States and utilities should have flexibility in resource planning to achieve cost-effective portfolios that meet planning objectives on a “best-fit” basis. This approach will ensure consideration for regional and market differences, resource and infrastructure availability, and the optimal combination of resource attributes and system performance.
Principle: STREAMLINE PERMITTING
Permitting for Energy Infrastructure Should Be Streamlined
Necessary energy infrastructure development too often runs into bureaucratic obstacles. Federal and state regulators and land agencies should provide for efficient review of applications related to energy infrastructure projects, consistent with the Administration’s priority on energy infrastructure development. Inter-agency coordination in federal permitting is critical, as is effective federal-state collaboration. Such coordination is also critical in relicensing of existing facilities, such as hydroelectric facilities.
LPPC members, like states, municipalities and other local government entities, use municipal bonds to invest in new infrastructure in the most affordable manner for the communities we serve. The interest earned on municipal bonds is currently exempt from federal income tax. In any future tax reform debates, Congress should continue the current federal tax treatment of municipal bonds. It is the primary financing tool of critical infrastructure investments and directly affects the prices that public power consumers pay for electricity, especially small business and low- and fixed-income households.
Every year, public power utilities average $15 billion in new infrastructure investment. This includes investments in power generation, transmission, distribution, reliability, demand control, efficiency and emissions control—which are all needed to deliver safe, affordable and reliable electricity. Over the next five years, LPPC members will issue $14.25 billion in tax-exempt municipal bonds to build and improve critical infrastructure to ensure reliability of the grid.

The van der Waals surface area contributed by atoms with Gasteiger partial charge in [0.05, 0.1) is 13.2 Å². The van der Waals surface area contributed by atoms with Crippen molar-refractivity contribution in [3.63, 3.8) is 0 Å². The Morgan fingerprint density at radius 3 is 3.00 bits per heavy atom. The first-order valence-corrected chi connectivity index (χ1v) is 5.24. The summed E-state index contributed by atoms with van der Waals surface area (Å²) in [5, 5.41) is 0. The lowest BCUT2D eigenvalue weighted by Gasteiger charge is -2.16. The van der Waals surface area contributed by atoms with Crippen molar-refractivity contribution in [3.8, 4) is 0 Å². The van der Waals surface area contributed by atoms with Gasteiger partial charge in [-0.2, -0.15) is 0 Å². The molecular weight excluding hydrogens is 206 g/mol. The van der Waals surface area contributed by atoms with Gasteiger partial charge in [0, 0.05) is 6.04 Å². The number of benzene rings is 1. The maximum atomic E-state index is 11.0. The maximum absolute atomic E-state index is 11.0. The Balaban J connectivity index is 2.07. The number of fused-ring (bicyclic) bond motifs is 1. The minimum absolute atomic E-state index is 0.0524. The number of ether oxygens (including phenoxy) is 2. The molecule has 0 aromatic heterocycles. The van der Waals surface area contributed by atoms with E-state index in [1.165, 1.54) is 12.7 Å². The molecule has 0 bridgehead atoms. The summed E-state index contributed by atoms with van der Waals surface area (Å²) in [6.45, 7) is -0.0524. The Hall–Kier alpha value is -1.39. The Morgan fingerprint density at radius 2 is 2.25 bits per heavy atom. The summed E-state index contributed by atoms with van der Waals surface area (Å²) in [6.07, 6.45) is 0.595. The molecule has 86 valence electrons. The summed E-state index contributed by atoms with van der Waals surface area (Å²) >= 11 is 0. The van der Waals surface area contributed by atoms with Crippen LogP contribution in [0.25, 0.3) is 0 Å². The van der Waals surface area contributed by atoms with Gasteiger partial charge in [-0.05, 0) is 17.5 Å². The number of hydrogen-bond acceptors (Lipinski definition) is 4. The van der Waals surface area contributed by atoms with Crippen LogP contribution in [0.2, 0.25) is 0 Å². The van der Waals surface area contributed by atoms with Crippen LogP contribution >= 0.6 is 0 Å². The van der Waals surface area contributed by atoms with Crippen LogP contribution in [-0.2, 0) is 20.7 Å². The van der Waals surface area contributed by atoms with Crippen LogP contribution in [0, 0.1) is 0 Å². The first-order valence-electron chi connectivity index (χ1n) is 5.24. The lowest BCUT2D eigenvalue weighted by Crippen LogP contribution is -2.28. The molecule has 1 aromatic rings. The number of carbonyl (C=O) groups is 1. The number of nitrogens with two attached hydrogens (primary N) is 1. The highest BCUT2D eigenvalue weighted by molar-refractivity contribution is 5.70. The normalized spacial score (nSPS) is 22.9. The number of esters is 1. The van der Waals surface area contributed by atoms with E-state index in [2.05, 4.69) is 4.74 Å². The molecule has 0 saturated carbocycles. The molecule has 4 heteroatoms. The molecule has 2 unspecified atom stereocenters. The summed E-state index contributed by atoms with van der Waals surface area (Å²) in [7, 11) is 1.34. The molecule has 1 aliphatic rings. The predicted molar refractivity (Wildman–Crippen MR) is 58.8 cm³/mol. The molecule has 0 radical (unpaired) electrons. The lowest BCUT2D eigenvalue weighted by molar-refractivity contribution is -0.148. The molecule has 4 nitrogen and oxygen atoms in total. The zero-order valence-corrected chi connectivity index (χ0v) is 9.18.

The U.S. municipal bond market is established and sound. With a robust and comprehensive federal legislative and regulatory system in place, investors and taxpayers are well-protected. LPPC members are significant participants in the municipal bond market; members currently hold $68.47 billion in tax-exempt bonds.
Limiting or eliminating the income tax exemption for interest from municipal bonds would increase borrowing costs for public power and other state and local governments and, as a result, would reduce investments in vital infrastructure across the country and increase the cost of electricity for public power consumers.
Maintaining the current exclusion for municipal bond interest is essential for infrastructure investment, economic growth, and job creation. They serve the best interests of communities.
As part of the American Recovery and Reinvestment Act of 2009, Congress provided state and local governments, including public power, with a new kind of financing tool. Build America Bonds (BABs) address the disruption in the municipal bond market that resulted from the financial crisis.
These direct pay bonds were taxable bonds that the federal government reimbursed the issuer for a portion of the interest paid. They have helped state and local governments finance public infrastructure projects at lower borrowing costs. They expired at the end of 2010, and interest subsidy payments on existing were impacted by budget sequestration.
Direct payment bonds can be a useful complement to municipal bonds, and LPPC supports the addition of direct payment bond programs to support infrastructure investment and job creation.